Succulent Terrarium - DIY

We bought our first succulent months ago at the Strathcona Farmer's Market in Edmonton; it has lived in it's original pot since buying it, and since then, we've added two more succulents & one aloe vera plant to our collection. We bought all the plants with the intention of transplanting them into a terrarium/other pots, and we have finally gotten around to re-potting all of them into their respective jars. The majority of the reason why we had been putting it off for so long was because we were waiting to come across the right glass container without having to drop a ton of cash. Re-potting succulents & creating a terrarium is pretty straight forward, and can happen in a multitude of ways, but if you'd like to see how we decided to go about creating our terrarium, check out the images below :) Items that we used to make our terrarium:

  • Containers (we bought one large glass one at Home Sense, as well as a smaller mustard yellow ceramic pot from Home Sense, and a smaller glass container from Bulk Barn)
  • Succulents
  • Cactus or Succulent specific potting soil (it's important to try and get your hands on this certain type of soil since it's apparently better for the plants' drainage)
  • Rocks (bonus points if you're not lazy like us and actually find your own rocks....)
  • Anything extra (i.e larger rocks, moss, etc)

kaihla_tonai_intimate_wedding_elopement_photographer_0079Mark started by creating a base of small stones in each of the "pots" to act as a drainage system for the succulents; each container was filled with an inch of so of small stones. He then arranged the plants by setting them (still in their original pots) in the terrarium to see how they best sat together/which plant arrangement was most appealing. He then added a light layer of soil to the rock base that was already in tact in the glass terrarium. Gently, he flipped over the original plants in their containers and removed them from their plastic pots--since the dirt is on the dryer side with these little guys, they slid easily out of their existing pots. Mark then shook/broke off some existing dirt that wasn't held tight by the plants' roots, and then placed them strategically into the glass container. **Don't be afraid to have your succulents snug in their new home--they like being close to one-another :)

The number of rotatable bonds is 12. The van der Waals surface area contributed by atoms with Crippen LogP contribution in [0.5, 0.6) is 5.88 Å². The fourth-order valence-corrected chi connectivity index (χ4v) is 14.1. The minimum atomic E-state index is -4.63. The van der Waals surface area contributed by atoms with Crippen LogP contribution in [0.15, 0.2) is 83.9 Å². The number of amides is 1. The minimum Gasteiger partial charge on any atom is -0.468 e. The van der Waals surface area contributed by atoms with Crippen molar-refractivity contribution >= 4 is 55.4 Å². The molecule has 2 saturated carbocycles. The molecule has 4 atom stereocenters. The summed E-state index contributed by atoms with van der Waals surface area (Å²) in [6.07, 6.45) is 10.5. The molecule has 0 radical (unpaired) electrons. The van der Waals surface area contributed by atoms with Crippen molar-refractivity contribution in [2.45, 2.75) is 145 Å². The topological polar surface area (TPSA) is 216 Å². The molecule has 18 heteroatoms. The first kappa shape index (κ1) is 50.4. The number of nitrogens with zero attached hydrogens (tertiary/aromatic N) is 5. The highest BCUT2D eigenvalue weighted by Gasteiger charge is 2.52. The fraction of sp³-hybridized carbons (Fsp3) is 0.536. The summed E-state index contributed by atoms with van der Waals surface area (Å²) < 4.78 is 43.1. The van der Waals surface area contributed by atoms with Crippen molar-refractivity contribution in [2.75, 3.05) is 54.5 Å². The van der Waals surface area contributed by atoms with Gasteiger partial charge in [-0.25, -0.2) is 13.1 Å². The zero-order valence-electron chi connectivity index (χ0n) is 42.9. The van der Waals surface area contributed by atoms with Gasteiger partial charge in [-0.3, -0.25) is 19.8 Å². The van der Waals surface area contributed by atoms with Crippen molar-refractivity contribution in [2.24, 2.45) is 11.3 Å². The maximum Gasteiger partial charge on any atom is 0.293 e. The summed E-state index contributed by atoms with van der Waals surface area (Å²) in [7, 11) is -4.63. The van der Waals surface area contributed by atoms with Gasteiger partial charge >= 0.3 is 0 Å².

kaihla_tonai_intimate_wedding_elopement_photographer_0080kaihla_tonai_intimate_wedding_elopement_photographer_0081kaihla_tonai_intimate_wedding_elopement_photographer_0082kaihla_tonai_intimate_wedding_elopement_photographer_0083kaihla_tonai_intimate_wedding_elopement_photographer_0084kaihla_tonai_intimate_wedding_elopement_photographer_0085kaihla_tonai_intimate_wedding_elopement_photographer_0086Once all the plants were properly positioned, he then added a bit more potting soil--making sure not to bring it up toooo high to the base of the plant (you don't want to crowd the succulent with dirt). Once everything is transplanted, feel free to decorate the top layer of your terrarium with more rocks, moss, sticks, etc. We didn't want to share a final product photo just yet, as we're still looking for the perfect additions to add to our terrarium, but you'll definitely be able to see a "finished" image in an upcoming Apartment Decor blog post!!

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Are you a fan of the succulent trend that seems to be taking the "home decor" world by storm? We've found that they're the best plant that we've come across so far for ourselves, because not only have we been pretty good at killing any other sort of plant that we try to keep alive, but it's also hard to give "normal house plants" the attention and treatment they deserve and need in a small apartment with limited light. Succulents seem to be the perfect apartment plant because aside from their adorably cute stature, they're also incredibly easy to maintain!